Facial Bones Overview
The mandible, maxilla, palatine
bone, zygomatic bone, lacrimal bone, and vomer bone are always considered
facial bones. The combination of the bones form the structure of an
individual's face. However, the hynoid is cometimes considered a facial bone
since it contributes to the appearance of a person's face.
The mandible is also known as the
jawbone. The shape of the mandible determines the appearance of a person's jaw,
while the meeting of the left and right mandible contribute to the shape of a
person's chin. The mandible holds a person's lower teeth. The jaw bone makes
The maxilla is also known as the
upper jaw. The maxilla is protected by the zygomatic bone. The maxilla holds
the upper teeth, and connects to many of the palatine bone, zygomatic bone,
lacrimal bone, and vomer.
The palatine bone is one of the
bones found in the mouth. The palatine bone supports the mouth, allows the
maxilla to hold the teeth in place, and the gums serve to protect the palatine
bone and the maxilla. The tissue which covers the palatine bone is similar to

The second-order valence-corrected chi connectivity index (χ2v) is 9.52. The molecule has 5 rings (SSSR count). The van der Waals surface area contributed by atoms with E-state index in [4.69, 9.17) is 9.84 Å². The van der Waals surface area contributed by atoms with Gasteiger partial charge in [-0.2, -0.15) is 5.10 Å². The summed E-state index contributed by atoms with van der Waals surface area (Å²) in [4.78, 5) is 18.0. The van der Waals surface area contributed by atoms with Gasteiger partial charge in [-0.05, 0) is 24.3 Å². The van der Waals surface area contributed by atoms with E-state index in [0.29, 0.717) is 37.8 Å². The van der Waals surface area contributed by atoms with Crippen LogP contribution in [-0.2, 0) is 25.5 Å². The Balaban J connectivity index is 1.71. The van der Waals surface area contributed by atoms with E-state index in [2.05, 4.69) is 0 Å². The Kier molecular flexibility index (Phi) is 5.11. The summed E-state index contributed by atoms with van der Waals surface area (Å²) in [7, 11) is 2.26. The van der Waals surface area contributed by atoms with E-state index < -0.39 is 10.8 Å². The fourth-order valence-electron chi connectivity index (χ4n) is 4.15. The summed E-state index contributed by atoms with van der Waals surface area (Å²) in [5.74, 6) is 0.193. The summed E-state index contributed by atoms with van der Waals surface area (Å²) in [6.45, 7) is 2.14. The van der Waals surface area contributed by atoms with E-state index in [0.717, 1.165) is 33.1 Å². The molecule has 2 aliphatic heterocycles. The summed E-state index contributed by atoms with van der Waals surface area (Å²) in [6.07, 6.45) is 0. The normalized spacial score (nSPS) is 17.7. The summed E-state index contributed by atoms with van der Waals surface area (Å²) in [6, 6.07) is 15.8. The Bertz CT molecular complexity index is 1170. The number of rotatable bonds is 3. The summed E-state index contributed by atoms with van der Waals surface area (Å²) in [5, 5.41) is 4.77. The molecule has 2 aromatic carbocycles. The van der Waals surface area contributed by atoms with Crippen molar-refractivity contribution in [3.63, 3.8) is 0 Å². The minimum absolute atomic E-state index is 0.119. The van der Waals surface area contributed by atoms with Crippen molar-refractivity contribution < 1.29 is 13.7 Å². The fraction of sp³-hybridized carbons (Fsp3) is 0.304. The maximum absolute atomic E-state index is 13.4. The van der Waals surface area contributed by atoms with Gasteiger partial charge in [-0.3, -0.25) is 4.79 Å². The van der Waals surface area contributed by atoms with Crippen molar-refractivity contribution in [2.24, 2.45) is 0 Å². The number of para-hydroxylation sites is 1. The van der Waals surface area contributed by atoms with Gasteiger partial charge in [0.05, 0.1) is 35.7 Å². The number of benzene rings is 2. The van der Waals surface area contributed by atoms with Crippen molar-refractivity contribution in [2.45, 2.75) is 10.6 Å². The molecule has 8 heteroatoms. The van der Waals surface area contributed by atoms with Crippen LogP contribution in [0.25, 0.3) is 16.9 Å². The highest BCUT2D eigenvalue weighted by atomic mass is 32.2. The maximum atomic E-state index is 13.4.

the tissue that makes up gums.
The zygomatic bone is also known
as the cheekbone. The zygomatic bone serves to protect other bones of the face
from being damaged. As a result the zygomatic bone is very strong. Although the
zygomatic bone is the major bone that forms the cheek, other bones are
The lacrimal bone is one of the
major bones that contributes to the orbital plane. It is the smallest and most
fragile bone in the face. The lacrimal bone helps to support the eye. It is at
the front of the orbital medial wall.
Since the vomer sits on the midsagital line, it is one of the few unpaired bones of the face. Since the midsagittal line serves to divide the human body into left and right hemispheres, most facial bones must be paired in order to maintain symmetry. However, the central location of the vomer allows it to not have to be paired.